Tuesday, September 30, 2014

Bulbophyllum ambrosia[Hance] Schlechter 1919

I received this orchid as a gift several years ago.  Unlike all my other Bulbophyllum, it has only produced two new growths in all that time.  The plant seems healthy enough and it is sorrounded by other orchids of the same genus that are doing pretty well, so the reason for the slow rate of growth is a mystery.  Some of my friends have this plant and they produce new growths regularly.  My plant had never bloomed and I had almost given up on it.  Yesterday I returned from a vacation and was surprised to find a flower sticking up from the moss in the pot.  The flower is lovely, I hope it blooms regularly in the future.

Monday, September 15, 2014

Ludisia discolor [Ker-Gawl.] A. Rich. 1825, a jewel orchid that is very easy to grow in Puerto Rico

Last year a friend gave me a cutting of this jewel orchid.  The initial piece spent a year growing comparatively slowly and producing offshoots.  During this year dry season the plant hardly grew.  But when the rainy season arrived this plant really went into overdrive.  It produced bigger stems with larger leaves than ever before.  It thrived in the oppressive humidity, constant rain and warm temperatures of the wet season.  Right now we are near the peak of the local rainy season and the plant is at its best.  Judging from its vigorous growth in the last few months it is possible that in less than a year it will outgrow its pot.

Sunday, September 14, 2014

Tolumnia variegata, observations on a plant growing "in situ" on the Rio Abajo forest

As I walk through the forest I often see orchid plants growing in the trees.  Most of them are in predictable places where one would expect an orchid plant to survive and thrive.  But sometimes our expectations turn out to be wrong.  When I have found Tolumnia variegata growing in the Rio Abajo forest it has usually been growing in twigs under the shelter of the canopy.   But last week I found a group of plants growing in a leafless branch of an orange tree.  Far from been protected by a leafy canopy this group of plants is exposed to the worst of the tropical sun for most of the day.  From the orientation of the plant I surmise that the original plant germinated and grew in the underside of the branch.  But all the leafy growths are now on top of the branch, fully exposed to the sun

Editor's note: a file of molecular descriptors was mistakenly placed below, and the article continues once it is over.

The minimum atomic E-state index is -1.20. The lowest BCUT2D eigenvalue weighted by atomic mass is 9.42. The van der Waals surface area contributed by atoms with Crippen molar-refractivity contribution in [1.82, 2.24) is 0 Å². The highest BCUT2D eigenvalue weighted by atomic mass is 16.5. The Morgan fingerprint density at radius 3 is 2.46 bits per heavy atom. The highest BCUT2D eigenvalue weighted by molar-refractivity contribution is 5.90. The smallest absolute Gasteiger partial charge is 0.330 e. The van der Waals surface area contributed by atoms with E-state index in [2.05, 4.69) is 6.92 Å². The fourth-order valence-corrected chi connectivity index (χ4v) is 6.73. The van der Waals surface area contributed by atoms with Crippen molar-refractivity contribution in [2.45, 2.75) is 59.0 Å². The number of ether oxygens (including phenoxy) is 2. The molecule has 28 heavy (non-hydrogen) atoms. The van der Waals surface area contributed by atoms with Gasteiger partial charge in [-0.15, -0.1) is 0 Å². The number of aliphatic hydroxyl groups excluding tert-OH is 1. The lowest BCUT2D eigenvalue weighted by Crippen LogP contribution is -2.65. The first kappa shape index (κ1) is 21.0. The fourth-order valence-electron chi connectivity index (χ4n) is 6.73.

The leaf fans are flat and are so oriented that at midday only the very narrow top of the leaf is exposed to the sun.  This orchid has a large network of roots that runs for many inches around it in the branch where it is perched.  The leaf fans are comparatively puny compared with other Tolumnia I have seen in the forest and are definitely stunted.  The inflorescences are small and have fewer flowers than plants that grow in more sheltered spots.  However the plant looks pretty healthy and it has several inflorescences on the way.
The plant is growing fifteen feet up in a tree.  I plan to monitor its growth and blooming over the next year.  I am particularly curious to see how this plant fares in such an exposed location during the dry season when a whole month can pass without any rain and humidity can be very low for our location. 

On occasion I have brought Tolumnia plants that have fallen from the trees to my shadehouse which is not far from where this tree is located.  All have eventually died.  I wonder why a plant that lives several years on the local trees around my house perishes when moved to my garden.  Perhaps observing this plant will illuminate this question.

Sunday, September 7, 2014

Schomburgkia undulata Lindley 1841 now Laelia undulata

I brought this plant many years ago from Tropical Orchid Farm which is in Hawaii.